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Tadlock: ‘Why would Tampa want us?’

Tadlock: ‘Why would Tampa want us?’

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Above photo: A student forum about House Bill 423 on Tuesday attracted a crowd of eight  three of whom were members of The Crow’s Nest staff. Jonah Hinebaugh | The Crow’s Nest


By Emily Wunderlich and Anna Bryson

Rows of empty chairs lined USC Ballroom 3 as interim Regional Chancellor Martin Tadlock addressed the room.

In a bid to assure the campus that the proposal to end USF St. Petersburg’s separate accreditation was not a power move by USF Tampa, Tadlock spoke to an audience of three students, two USF employees and three members of The Crow’s Nest at a Tuesday forum.

“Why would Tampa want us? We’re not contributing to those pre-eminence metrics. We’re not ready,” Tadlock said.

Pre-eminence is additional state funding awarded to universities that meet a set of twelve metrics — a few of which include freshman retention rate, an endowment of $500 million or more and an average weighted grade point average of 4.0 or higher on a 4.0 scale for fall semester incoming freshmen.

USF Tampa met 11 out of the 12 metrics last year, which qualified it as a top-tier state school.

Previously, Florida State University and the University of Florida were the only schools to meet these metrics, allotting them $17.3 million per year, while USF Tampa was labeled an “emerging” pre-eminent university and received $8.7 million per year.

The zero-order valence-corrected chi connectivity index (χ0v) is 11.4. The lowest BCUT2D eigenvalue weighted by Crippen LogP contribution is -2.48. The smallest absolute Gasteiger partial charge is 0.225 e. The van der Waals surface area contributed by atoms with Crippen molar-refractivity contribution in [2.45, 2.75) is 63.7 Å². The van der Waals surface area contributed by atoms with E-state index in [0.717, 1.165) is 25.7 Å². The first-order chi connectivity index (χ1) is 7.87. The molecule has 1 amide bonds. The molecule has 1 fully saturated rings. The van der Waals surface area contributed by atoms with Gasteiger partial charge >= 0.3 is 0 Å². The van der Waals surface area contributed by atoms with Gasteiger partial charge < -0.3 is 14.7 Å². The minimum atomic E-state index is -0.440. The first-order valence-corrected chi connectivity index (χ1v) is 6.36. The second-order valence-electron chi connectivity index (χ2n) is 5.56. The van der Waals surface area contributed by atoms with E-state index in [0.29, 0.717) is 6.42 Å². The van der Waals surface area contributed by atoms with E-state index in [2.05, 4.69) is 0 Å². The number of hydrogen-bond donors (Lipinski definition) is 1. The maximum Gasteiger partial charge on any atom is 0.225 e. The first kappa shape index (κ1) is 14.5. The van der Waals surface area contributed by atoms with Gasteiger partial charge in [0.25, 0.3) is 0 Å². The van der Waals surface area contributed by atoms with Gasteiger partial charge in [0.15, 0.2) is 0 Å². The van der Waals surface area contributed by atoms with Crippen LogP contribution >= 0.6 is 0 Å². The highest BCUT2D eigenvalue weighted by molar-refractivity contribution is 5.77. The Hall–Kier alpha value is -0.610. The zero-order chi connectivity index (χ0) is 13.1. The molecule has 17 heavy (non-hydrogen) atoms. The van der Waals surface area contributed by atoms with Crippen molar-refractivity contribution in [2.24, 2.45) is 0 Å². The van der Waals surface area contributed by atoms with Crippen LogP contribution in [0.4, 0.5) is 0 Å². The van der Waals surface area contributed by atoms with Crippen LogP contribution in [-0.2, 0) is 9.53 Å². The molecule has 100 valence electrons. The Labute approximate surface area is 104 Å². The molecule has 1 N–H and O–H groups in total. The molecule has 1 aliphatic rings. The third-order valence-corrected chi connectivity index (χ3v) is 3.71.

According to Tadlock, pre-eminent universities primarily focus on research, and while that is important at USF St. Petersburg, the university’s main priority has been “teaching and learning.”

“Pre-eminence metrics kind of changes and shifts the mission of the university,” Tadlock said.

Tadlock emphasized that “each campus would retain its current name and preserve its individual identity,” citing the fact that these concerns are in writing.

Tadlock also addressed the university’s future involvement with the community.

“This is St. Petersburg. We are connected to this community intimately,” he said, “They would not want to destroy that or take that away.”

Legislators are in the process of determining the specifics of House Bill 423 — the bill that will strip USF St. Petersburg of its separate accreditation — and how they will affect students and faculty within the USF system.

Tadlock said Rep. Chris Sprowls, R-Palm Harbor, who proposed the legislation, “has a good heart.”

According to Tadlock, Sprowls wants to bring a pre-eminent university to St. Petersburg because he believes the additional funding will benefit USF St. Petersburg in the long run.

“He sincerely believes we need the resources to become something bigger and better than we currently are,” Tadlock said.

Tadlock reiterated that he wants USF St. Petersburg to retain its autonomy from the Tampa campus.

“We don’t want to be taken over, we don’t want to be governed by some other place across the bridge,” he said. “We don’t want to be told how we can spend our budget. We want to keep that autonomy as much as we can.”


The Crow’s Nest Managing Editor Whitney Elfstrom contributed to this report.

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